DENR suspends deal with Surigao ‘cult’
The Department of Environment and Natural Resources (DENR) suspended an agreement allowing the controversial Socorro Bayanihan Services Inc. (SBSI) to use over 3 square kilometers (300 hectares) of protected land in Surigao del Norte.
Environment Secretary Maria Antonia Yulo-Loyzaga issued a letter of suspension to the SBSI on Friday pending an investigation of the “gross violations of the terms and conditions of the Protected Area Community-Based Resource Management Agreement.”
The protected area management agreement was originally designed to enlist and empower indigenous peoples and groups to help the government manage protected areas for a period of 25 years.
The agreement with Socorro Bayanihan was signed on June 15, 2004, and covered a 353-hectare protected area in the fourth-class town of Socorro in Bucas Grande island.
The DENR explained that Socorro Bayanihan, described by Surigao folk as a doomsday group, originated from the “Tinabangay” group of Socorro town, which was organized in 1974 by a certain Albino Taruc.
Together with the DENR, the group developed their Community-Based Resource Management Plan in 2013.
Little known outside of Surigao del Norte, Taruc was apparently well-loved by Bucas Grande folk and there is now a barangay in the island named after him in 2019.
But former Surigao del Norte Rep. Francisco Matugas, father of incumbent Rep. Jose Francis Matugas, complained about the group in 2019, describing them as “fanatics” and claiming that the group was undertaking military training.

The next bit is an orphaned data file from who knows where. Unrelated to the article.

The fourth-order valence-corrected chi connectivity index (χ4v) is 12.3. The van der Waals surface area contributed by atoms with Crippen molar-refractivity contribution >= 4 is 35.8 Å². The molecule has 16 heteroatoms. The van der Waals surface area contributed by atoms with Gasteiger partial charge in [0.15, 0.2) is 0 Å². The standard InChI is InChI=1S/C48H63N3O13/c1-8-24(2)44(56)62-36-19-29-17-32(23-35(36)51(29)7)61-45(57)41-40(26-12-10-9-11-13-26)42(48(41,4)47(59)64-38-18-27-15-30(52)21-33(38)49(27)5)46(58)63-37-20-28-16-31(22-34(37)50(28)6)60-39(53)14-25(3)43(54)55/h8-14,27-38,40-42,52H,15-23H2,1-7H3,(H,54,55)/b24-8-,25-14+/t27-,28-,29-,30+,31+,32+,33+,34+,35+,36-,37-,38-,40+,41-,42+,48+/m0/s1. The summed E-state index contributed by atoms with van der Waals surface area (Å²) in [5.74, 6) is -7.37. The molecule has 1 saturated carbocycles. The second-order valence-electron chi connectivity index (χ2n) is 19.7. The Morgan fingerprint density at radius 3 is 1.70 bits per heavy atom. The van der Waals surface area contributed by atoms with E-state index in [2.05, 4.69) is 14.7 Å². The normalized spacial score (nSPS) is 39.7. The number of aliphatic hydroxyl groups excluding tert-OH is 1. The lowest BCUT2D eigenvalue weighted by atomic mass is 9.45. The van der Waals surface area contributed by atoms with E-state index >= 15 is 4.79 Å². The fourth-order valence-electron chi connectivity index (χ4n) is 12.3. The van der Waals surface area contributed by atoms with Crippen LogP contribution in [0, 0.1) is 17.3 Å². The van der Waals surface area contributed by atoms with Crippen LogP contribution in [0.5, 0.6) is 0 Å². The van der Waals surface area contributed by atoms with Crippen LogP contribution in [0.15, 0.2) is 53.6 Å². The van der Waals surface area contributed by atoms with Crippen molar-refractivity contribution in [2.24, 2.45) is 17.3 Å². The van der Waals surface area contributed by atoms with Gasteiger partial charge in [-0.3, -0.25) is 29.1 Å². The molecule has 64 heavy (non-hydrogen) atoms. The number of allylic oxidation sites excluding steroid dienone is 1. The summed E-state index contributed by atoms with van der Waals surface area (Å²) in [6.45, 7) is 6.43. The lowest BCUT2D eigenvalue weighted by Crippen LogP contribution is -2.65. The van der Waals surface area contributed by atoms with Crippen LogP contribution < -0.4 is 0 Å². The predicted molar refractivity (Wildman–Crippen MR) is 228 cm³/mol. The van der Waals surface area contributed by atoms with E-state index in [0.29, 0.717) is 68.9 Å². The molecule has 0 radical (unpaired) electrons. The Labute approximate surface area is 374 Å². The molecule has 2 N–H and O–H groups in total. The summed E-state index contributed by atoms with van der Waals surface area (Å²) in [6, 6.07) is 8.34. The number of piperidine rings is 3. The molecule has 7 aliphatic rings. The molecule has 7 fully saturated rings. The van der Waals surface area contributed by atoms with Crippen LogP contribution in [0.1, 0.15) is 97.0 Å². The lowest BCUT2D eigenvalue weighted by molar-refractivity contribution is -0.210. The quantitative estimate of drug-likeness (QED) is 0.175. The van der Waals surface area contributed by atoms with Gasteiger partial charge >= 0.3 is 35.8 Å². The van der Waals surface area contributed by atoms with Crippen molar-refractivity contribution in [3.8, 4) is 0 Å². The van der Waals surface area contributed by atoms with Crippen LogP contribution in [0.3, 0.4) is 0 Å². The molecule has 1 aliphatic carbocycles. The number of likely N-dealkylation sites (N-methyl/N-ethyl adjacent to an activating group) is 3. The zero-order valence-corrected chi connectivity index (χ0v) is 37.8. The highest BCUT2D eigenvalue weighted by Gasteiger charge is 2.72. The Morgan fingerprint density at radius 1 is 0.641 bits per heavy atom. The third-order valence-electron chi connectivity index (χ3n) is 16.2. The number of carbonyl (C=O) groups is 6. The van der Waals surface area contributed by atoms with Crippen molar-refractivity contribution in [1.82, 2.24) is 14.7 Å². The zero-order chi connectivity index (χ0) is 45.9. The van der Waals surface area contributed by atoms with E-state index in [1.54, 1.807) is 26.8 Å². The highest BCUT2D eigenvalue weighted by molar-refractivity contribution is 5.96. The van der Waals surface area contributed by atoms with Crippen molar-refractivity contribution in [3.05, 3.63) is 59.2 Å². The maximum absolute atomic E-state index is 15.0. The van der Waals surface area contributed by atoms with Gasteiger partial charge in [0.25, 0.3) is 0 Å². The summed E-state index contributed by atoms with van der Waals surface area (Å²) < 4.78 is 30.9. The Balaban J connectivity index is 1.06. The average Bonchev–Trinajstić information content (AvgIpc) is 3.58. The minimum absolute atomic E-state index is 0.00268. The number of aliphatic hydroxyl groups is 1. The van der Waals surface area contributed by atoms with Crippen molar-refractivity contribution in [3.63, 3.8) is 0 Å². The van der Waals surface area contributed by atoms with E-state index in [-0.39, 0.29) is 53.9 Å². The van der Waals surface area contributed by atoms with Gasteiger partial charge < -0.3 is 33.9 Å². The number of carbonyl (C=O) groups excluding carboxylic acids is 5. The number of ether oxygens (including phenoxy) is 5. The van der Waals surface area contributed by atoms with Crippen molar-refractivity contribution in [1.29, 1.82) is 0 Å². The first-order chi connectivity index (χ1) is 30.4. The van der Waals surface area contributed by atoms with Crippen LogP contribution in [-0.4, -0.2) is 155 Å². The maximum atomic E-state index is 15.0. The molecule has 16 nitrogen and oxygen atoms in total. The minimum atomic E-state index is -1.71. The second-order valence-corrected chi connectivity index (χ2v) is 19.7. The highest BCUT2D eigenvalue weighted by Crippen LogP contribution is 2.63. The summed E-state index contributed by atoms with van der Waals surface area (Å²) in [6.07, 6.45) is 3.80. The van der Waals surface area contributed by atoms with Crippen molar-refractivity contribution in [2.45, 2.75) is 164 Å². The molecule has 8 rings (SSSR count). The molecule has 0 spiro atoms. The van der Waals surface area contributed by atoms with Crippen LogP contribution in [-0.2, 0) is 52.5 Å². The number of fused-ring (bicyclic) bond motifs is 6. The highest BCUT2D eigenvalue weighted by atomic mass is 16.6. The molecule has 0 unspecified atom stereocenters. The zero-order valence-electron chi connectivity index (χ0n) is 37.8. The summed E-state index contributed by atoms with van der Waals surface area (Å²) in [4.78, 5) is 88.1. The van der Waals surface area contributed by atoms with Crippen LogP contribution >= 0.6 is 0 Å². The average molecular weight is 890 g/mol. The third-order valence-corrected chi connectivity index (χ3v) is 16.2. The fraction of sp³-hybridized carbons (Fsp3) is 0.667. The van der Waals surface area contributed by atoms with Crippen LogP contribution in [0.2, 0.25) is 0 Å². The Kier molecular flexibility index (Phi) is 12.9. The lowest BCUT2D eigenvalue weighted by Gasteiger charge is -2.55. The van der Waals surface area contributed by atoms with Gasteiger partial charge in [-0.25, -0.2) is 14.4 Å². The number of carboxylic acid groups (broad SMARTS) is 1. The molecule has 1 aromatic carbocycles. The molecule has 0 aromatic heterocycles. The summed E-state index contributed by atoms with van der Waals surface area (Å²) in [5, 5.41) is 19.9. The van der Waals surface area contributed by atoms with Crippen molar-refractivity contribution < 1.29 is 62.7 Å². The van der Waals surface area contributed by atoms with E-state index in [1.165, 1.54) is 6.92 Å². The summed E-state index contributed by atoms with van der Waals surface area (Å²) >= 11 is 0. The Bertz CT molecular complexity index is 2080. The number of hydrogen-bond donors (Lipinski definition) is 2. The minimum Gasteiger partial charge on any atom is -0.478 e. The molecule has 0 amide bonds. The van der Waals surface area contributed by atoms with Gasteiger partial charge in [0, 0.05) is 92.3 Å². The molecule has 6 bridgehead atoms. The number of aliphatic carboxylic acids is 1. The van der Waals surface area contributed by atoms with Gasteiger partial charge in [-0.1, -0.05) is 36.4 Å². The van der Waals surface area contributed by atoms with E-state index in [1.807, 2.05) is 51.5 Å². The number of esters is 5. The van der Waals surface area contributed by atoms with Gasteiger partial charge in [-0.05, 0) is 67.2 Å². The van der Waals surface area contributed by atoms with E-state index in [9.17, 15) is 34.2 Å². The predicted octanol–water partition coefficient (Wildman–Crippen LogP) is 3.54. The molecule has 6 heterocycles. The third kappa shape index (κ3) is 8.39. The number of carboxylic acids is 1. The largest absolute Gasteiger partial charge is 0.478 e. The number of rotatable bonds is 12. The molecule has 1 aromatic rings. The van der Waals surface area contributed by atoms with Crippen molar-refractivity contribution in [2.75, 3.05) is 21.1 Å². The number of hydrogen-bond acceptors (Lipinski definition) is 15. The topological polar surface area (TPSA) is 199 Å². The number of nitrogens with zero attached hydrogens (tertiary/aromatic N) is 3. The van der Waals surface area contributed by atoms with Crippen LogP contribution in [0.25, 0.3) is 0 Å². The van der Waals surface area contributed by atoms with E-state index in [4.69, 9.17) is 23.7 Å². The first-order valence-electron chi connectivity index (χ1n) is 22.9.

In a statement, the DENR said it started its investigation of the group in 2019 after complaints that Bayanihan was restricting entry into the area, established checkpoints, conducted military-like training and put up structures prohibited by the agreement.
In the same year, upon intervention by government agencies, the SBSI revised its management plan, but it was disapproved for supposed failure to comply with the original agreement.Since then, the group has failed to resubmit an updated resource management plan.
In 2021 and 2022, the DENR said it called the attention of Socorro Bayanihan about the recurring violations, but the group did not reply in both instances, prompting the agency to suspend the agreement.
The suspension was imposed a day after SBSI members, including its figurehead Jey Rence “Senior Aguila” Quilario, were cited in contempt by the Senate, for evading questions about crimes allegedly committed by the group.
The crimes included child sex trafficking, sexual abuse and forced marriages of children, as well as preventing members from access to education and health care, and forcibly taking social welfare benefits from them.Socorro Bayanihan, also known as “Kapihan,” supposedly has 3,650 members, including 1,587 minors residing in Sitio Kapihan of the neighboring Barangay of Sering. INQ